How to Apply for Your NIE in Jaén (and Get Your TIE)


If you’re a language assistant in Spain (auxiliar de conversación), by now you’ve applied for the program, gotten your visa, and at last arrived in the country.

But, because your student visa is good for only three months—and because you’re supposed to be working for eight—you need to apply for an NIE (número de identificación de extranjero), a foreigner’s identification number, and get the corresponding TIE (tarjeta de identificación de extranjero), a foreigner’s identification card. This will make your stay in Spain valid for around a year after arrival. Sweet! So, how can you get one?

Spanish NIE and provisional TIE
My provisional foreigner’s card (TIE) with my number on it (NIE)

Well, I’ll get to the nitty-gritty details, but first, let me say that my experience was totally abnormal from what you should expect.

As I’m teaching in a town in the province of Jaén (northeast corner of Andalucía), I had to go to Jaén capital to get the NIE. I made an appointment online for the earliest date possible, and my bilingual coordinator, Pedro, went with me to the foreigner’s office. We waited in line, took a number, and sat and waited some more. When we went into the room with police officers, I told the officer at my assigned desk that I wanted to apply for an NIE and showed him my placement letter and special letter from the regional government in Sevilla. Pedro also explained what I was doing in the country.

Foreigner’s office, Jaén
Foreigner’s office, Jaén

The police officer asked to see the ID page of my passport, glanced at the letters, asked where I was living, and took my photos. He didn’t even ask to see my application form, copies of every. single. page. of my passport, or proof that I had health insurance. He was super chill about everything; at the end he gave me a form and just told me to go to a nearby bank, pay the fee to the account indicated, and come back to get the provisional card with my number on it. So I did, and I got my card. Pedro and I were both surprised, but we didn’t complain!

Now, how did I prepare for all that? Well, Pedro and the headmaster at my school helped me out a lot, so my first advice is to ask your school for help. They have probably had many language assistants in the past and know the drill. They happened to have a document directing us to make an appointment at this website.

So, go to that link, select “Jaén” under “Provincias Disponibles” and then select “Expedición de Tarjeta de Identidad de Extranjero (Huella).” Then, make sure to enter in your passport and personal information before selecting an appointment date.

What to bring with you

  • your passport
  • copies of all the pages of your passport
  • 2 color ID photos on a white background in carnet size (they have cookie-cutter-style trimmers if your photos are too big)
  • application form EX-17 (assuming you’re not an EU citizen)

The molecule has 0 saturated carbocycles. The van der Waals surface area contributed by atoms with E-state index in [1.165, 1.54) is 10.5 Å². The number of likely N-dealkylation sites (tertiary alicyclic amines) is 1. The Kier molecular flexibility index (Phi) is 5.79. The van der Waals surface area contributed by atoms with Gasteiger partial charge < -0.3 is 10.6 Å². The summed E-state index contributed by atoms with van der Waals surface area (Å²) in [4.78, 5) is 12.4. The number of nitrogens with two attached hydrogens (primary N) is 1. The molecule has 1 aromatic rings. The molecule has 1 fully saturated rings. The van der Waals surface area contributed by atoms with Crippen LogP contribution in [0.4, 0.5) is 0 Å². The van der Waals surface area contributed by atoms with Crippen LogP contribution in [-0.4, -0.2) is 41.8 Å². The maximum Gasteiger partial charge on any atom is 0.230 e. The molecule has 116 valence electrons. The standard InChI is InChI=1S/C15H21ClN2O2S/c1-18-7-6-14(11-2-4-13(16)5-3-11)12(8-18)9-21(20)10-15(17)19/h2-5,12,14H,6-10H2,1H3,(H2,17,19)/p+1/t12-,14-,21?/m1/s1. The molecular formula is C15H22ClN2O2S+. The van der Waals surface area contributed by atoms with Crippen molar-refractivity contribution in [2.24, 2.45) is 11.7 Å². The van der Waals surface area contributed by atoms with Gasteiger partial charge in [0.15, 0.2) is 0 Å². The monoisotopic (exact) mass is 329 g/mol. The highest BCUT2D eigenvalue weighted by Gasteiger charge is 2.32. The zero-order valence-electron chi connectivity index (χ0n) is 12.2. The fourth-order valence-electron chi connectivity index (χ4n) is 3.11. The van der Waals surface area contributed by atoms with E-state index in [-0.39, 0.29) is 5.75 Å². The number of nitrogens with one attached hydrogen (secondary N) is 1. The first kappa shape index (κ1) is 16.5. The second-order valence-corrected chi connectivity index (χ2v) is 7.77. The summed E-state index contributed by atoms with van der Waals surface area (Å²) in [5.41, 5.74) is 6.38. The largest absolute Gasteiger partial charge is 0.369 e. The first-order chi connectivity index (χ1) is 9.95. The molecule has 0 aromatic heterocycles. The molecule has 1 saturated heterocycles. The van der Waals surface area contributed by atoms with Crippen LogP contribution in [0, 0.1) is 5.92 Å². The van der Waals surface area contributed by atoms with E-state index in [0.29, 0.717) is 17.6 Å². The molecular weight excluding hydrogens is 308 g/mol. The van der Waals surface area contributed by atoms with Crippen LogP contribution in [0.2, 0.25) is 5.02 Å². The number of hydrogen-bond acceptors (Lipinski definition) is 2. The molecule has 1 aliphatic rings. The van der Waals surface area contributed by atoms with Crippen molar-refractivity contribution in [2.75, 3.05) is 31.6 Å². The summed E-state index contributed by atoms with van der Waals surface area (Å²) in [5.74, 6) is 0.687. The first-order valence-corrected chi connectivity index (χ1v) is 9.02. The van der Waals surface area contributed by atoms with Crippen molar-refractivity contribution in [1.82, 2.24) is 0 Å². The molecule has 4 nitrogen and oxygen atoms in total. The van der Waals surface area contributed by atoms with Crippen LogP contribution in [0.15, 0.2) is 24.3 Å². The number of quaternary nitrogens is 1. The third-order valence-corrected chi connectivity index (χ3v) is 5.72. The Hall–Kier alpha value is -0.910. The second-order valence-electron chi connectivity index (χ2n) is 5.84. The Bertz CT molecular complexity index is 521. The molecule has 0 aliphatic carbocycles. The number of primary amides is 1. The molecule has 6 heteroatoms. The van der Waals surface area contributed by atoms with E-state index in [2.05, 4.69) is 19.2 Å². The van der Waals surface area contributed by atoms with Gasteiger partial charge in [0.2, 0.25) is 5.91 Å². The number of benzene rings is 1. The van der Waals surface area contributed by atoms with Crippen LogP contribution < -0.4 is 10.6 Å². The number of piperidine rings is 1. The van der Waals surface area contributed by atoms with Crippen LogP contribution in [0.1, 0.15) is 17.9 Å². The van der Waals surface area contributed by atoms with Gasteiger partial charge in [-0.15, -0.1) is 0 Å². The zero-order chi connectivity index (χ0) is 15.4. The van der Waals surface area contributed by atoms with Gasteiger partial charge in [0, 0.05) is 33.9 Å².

• your placement letter (carta de nombramiento)
  • letter from the regional education department (Consejería de Educación) saying the same thing as the placement letter but basically begging the police to process your application ASAP
  • confirmation sheet for your appointment
  • your health insurance card (tarjeta sanitaria europea) or proof that you applied for it (I had a sheet called Anexo I)

What to do at the office

Subdelegación del Gobierno, Jaén, Spain
Subdelegación del Gobierno, Jaén

The building you’re looking for is the Subdelegación del Gobierno, a white, Art Deco-style three-floor structure on the west side of the Plaza de las Batallas in the city of Jaén. This plaza is at the intersection of the Paseo de la Estacíon (a road where the tram line runs) and the Parque de la Victoria, super close to the bus station.

The entrance to the foreigner’s office (oficina de extranjería) is on the north side of the building, facing the Calle Cruz Roja Española.

Inside, wait in line at the front desk to explain why you’re there to get a number (turno), and then wait until it’s called. Go to the table called, present all your documents, and if all goes smoothly, the police officer will give you a payment form. Take that with you to the La Caixa bank across the street and pay the fee (tasa) of €15—Código 012, Modelo 790—come back to get the provisional card, and you’re good to go! (Some days La Caixa doesn’t process such requests, so try the Unicaja to the south like I did.)

You’re supposed to come back in a month and a half to pick up the card (TIE), but…they didn’t ask for my email or phone number so I guess I just…show up? More posts to come, for sure.

Spanish TIE

UPDATE: Today, November 26, I went back to Jaén to pick up my TIE—the ID card—having waited more than 40 days, and was in and out in literally one minute. After I showed the lady at the counter my provisional NIE with proof of payment, she told me to come into the office (bypassing everyone in the waiting room!) where a police officer went to go retrieve the card.

The only problem is that it expires on May 31, 2013, the last day of the program; my plane back home leaves Madrid in the middle of June and I am planning on walking part of the Camino de Santiago in between the last day of school and that flight. I hope things go smoothly for me. But…that’s a problem to worry about another day!

If you have any questions post below—or if your experience was different, please, do tell!

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